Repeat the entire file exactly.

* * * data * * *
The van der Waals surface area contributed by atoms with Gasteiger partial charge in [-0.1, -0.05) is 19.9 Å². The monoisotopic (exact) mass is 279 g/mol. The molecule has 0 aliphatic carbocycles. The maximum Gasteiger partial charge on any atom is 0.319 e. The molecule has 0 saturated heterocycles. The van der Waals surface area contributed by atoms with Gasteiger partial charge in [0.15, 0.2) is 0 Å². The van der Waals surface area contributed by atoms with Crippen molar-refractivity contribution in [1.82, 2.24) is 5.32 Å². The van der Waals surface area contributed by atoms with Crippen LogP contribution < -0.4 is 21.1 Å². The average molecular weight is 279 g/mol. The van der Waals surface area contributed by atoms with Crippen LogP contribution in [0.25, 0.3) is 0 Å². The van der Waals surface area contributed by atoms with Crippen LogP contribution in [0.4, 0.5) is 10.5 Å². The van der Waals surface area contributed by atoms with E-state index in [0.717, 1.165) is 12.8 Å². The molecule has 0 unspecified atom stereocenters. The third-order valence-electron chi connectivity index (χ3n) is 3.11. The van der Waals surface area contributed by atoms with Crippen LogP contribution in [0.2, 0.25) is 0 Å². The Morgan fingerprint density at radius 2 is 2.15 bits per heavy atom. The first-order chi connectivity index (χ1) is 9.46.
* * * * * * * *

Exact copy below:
The van der Waals surface area contributed by atoms with Gasteiger partial charge in [-0.1, -0.05) is 19.9 Å². The monoisotopic (exact) mass is 279 g/mol. The molecule has 0 aliphatic carbocycles. The maximum Gasteiger partial charge on any atom is 0.319 e. The molecule has 0 saturated heterocycles. The van der Waals surface area contributed by atoms with Gasteiger partial charge in [0.15, 0.2) is 0 Å². The van der Waals surface area contributed by atoms with Crippen molar-refractivity contribution in [1.82, 2.24) is 5.32 Å². The van der Waals surface area contributed by atoms with Crippen LogP contribution < -0.4 is 21.1 Å². The average molecular weight is 279 g/mol. The van der Waals surface area contributed by atoms with Crippen LogP contribution in [0.25, 0.3) is 0 Å². The van der Waals surface area contributed by atoms with Crippen LogP contribution in [0.4, 0.5) is 10.5 Å². The van der Waals surface area contributed by atoms with E-state index in [0.717, 1.165) is 12.8 Å². The molecule has 0 unspecified atom stereocenters. The third-order valence-electron chi connectivity index (χ3n) is 3.11. The van der Waals surface area contributed by atoms with Crippen LogP contribution in [0.2, 0.25) is 0 Å². The Morgan fingerprint density at radius 2 is 2.15 bits per heavy atom. The first-order chi connectivity index (χ1) is 9.46.